Despite ongoing instability, Libya remained a destination for migrant workers from across Africa and a transit country for migrants, asylum seekers and refugees attempting to cross the Mediterranean and reach Europe.

On the North African shore of the Mediterranean Sea, Libya – a mostly desert and oil-rich country – has an ancient history stretching back to the time of the Romans.

More recently, it has been renowned for the capricious 42-year rule of Colonel Muammar Gadaffi and is now a springboard for migrants and refugees heading for Europe.

Following years of conflict, a new UN-backed "unity" government is installed in Tripoli. It faces opposition from two rival governments and a host of militias.

The country is crisscrossed by many dividing lines, along which the so-called ‘Islamic State’ has risen in power.

Médecins Sans Frontières/Doctors Without Borders (MSF) first began working in Libya in 2011, when the country was plunged into chaos after fighting between rival factions caused people to flee their homes.

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MSF's work in Libya: 2018

In 2018, Médecins Sans Frontières (MSF) provided medical assistance to migrants and refugees arbitrarily held in detention centres nominally under the control of the Ministry of the Interior. 

Many of our patients in the centres were extremely vulnerable people, for example unaccompanied children, lactating mothers and their newborns, and survivors of human trafficking who had been held captive for prolonged periods, deprived of food, tortured and exposed to extreme violence, including the killing of family members.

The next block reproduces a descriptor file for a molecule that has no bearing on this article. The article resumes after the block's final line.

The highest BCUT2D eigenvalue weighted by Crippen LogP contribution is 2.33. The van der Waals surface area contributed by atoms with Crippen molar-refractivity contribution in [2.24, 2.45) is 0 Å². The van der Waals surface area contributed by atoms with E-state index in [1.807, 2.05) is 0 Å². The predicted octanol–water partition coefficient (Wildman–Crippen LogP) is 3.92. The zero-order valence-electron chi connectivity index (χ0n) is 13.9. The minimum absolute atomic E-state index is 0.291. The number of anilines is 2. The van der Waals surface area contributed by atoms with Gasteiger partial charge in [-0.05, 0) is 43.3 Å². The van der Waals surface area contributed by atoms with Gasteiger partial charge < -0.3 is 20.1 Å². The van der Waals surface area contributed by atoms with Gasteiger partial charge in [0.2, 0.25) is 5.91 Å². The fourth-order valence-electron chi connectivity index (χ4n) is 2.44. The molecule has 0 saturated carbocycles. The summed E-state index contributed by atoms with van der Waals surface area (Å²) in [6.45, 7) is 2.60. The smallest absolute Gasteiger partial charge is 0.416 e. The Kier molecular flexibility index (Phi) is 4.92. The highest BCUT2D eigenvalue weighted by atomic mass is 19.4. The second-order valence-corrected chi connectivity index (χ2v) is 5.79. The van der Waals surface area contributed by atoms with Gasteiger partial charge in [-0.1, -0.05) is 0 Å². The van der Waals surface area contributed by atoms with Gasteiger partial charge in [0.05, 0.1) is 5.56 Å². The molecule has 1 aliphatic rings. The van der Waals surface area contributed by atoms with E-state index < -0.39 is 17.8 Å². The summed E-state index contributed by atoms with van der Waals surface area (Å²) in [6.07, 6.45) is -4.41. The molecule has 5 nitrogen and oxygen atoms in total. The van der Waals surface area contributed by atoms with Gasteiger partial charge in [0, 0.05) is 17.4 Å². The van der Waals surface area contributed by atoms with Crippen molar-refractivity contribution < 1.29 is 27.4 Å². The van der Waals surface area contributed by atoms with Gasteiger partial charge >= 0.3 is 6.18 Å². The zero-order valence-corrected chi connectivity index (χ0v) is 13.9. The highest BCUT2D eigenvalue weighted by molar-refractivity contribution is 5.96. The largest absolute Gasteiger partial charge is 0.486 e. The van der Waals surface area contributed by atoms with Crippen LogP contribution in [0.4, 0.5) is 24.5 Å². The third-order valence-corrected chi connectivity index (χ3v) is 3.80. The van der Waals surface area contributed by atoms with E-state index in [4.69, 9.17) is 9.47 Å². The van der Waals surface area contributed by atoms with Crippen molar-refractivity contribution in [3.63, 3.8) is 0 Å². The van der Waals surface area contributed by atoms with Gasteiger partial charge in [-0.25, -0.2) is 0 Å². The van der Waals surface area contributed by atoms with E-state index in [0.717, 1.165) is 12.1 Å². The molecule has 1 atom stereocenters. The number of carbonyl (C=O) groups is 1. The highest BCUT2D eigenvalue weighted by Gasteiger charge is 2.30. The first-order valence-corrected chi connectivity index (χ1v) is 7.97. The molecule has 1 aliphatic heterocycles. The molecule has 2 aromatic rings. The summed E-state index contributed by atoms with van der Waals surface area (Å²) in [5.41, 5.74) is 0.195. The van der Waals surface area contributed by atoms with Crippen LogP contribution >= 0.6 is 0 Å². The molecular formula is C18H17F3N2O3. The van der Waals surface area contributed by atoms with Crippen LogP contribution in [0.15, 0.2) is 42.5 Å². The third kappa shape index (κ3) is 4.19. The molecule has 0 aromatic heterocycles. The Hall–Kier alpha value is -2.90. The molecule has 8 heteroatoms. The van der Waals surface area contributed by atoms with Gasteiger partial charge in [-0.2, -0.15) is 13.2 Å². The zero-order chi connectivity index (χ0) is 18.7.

Most of the medical issues we treated were related to or aggravated by the dire conditions inside the centres, with overcrowding, inadequate food and drinking water, and insufficient latrines facilitating the spread of acute respiratory tract infections, tuberculosis, diarrhoeal diseases and skin diseases such as scabies. Mental health disorders and trauma were frequently exacerbated by the ordeal of indefinite detention. 

© Guglielmo Mangiapane

MSF repeatedly denounced this unacceptable situation deliberately reinforced by European policy makers, but we saw little positive progress. On the contrary, the campaign to effectively criminalise search and rescue vessels on the Mediterranean and the EU’s handover of responsibility to the Libyan coastguard for these operations, further sealed off the Libyan coast, trapping vulnerable people in a country where their lives are endangered and where serious human rights violations occur, as documented by the United Nations and other organisations.

In 2018, our teams conducted over 31,500 medical consultations in detention centres in Tripoli, Misrata, Khoms and Zliten and referred over 1,000 patients to secondary healthcare facilities. On dozens of occasions in Misrata and Khoms, we gained access to people who had been brought back from the sea by the Libyan coastguard or commercial ships in violation of international refugee law and maritime conventions. We carried out about 140 first aid consultations at disembarkation points in 2018. 

We continued to work in Bani Walid, reportedly a major hub for smugglers and traffickers, in order to assist people who had been held captive by criminal networks in the area but had managed to escape or been released. We conducted 810 medical consultations with survivors and referred a dozen people for secondary healthcare in Misrata or Tripoli. 

The majority of migrants and refugees live outside detention centres or are held in clandestine places of captivity, and like the local communities in Libya they are affected by the deterioration in public health facilities, which face severe shortages of medicines and staff. In 2018, our teams provided 2,500 outpatient consultations in Tawergha and Misrata to both local people and migrants. We also started offering antenatal and postnatal care to women living in Bani Walid. Conversely, we closed our project in Benghazi, in the east of the country, where our presence had become less relevant.


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